Philadelphia’s Home Team Advantage by Curtis Rittenhouse

By on December 23, 2012

phils3The Philadelphia Eagles are concluding a terrible year in football. I expect Andy Reid to get a pink slip once it’s over. The once mighty Phillies did a swan dive into an empty pool this season, so to speak. High expectations but low performance. The 76-ers are near the bottom of their league. The Philadelphia Flyers aren’t even playing thanks to the National Hockey League Lock Out. So what team is really rocking in 2012?

The Philadelphia Orchestra— out of bankruptcy, and now lead by the exciting and impressive Yannick Nezet-Seguin. It is good to report that one of the world’s great symphonic teams is back and playing at the top of their game.

Noseda2I had a chance to see ‘the team’ ‘scrimmaging’ at a rehearsal December 13 with returning guest conductor Gianandrea Noseda. The program was a different one for American audiences, the Borodin Prince Igor Overture, well-known but seldom actually played in concert, the Elgar Cello Concerto getting a rare airing with cellist Alisa Weilerstein, the heroine of last month’s NYP Brahms Double Concerto, and finally the rarely programmed but crowd-pleasing Third or Polish Symphony of Tchaikovsky.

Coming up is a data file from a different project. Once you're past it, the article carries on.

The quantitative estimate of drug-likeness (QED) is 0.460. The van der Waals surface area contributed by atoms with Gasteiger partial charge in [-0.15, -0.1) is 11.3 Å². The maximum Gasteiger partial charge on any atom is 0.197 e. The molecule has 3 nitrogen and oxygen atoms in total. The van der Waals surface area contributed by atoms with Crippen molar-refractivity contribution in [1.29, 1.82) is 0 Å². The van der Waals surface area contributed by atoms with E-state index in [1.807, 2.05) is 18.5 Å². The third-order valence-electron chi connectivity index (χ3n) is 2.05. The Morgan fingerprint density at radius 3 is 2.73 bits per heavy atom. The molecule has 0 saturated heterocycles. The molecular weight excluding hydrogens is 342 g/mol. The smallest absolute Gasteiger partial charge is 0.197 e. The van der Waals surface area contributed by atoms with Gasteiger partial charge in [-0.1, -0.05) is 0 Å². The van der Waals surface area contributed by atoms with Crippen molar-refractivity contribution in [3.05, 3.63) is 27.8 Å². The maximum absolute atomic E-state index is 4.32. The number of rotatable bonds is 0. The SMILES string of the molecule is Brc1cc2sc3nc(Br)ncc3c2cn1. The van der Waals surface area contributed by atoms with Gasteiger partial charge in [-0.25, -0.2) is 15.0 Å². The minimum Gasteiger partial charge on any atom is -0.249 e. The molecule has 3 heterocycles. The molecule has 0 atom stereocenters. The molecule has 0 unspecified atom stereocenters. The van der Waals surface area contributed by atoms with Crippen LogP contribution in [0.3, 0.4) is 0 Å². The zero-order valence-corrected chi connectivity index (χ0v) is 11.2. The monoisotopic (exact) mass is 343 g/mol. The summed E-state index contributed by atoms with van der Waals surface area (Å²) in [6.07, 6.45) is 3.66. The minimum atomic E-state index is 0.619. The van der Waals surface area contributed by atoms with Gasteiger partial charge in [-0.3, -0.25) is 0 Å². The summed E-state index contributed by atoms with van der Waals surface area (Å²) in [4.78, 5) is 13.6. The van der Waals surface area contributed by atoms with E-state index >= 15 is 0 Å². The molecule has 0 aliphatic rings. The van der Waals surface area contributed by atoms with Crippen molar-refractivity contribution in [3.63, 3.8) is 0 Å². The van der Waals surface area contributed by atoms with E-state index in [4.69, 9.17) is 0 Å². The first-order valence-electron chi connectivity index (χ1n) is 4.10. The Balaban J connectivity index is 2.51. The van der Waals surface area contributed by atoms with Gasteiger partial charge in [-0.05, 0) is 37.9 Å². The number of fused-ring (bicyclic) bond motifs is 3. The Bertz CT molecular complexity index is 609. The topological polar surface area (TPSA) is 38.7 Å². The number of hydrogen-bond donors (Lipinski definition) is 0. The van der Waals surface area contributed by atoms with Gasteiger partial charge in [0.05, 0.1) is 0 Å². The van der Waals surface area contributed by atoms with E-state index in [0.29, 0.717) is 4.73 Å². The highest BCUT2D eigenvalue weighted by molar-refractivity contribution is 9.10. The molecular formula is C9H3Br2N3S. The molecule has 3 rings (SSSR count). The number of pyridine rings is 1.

weilersteinRapport between the orchestra and this guest conductor was excellent as expected. He circulated among the members before they started rehearing, greeting them by name and listening.  Each piece got a good run-through with later attention to details like emphasis and bite. Weilerstein brought her big tone to the Elgar and had the piece including markings and letters in her head, rehearsing without a score. Finally to the five movement Tchaikovsky which Noseda played like it was his favorite. the first movement starts slowly and builds to a breathless climax. The spirit of the dance is never far away in any movement. The elegiac third movement can break your heart. The fifth, from which the Symphony gets its nickname, swaggers triumphantly through a military Polonaise to a thumping conclusion.

philsThe Philadelphians playing these pieces for the first time in quite a while did it all proud. A conversation with some longtime members at a break gave substance to the enthusiasm that surrounds this new season. “I expect this honeymoon period to last a long time” one of them told me about their new music director.” And their spirited playing and cohesion during rehearsal showed it.

I stayed and heard the concert that night. Verizon Hall was packed. All three pieces came off superbly. The audience stood and cheered through several repeat bows. Everyone on the stage looked pleased. The Fabulous Philadelphians are back.

Curtis Rittenhouse

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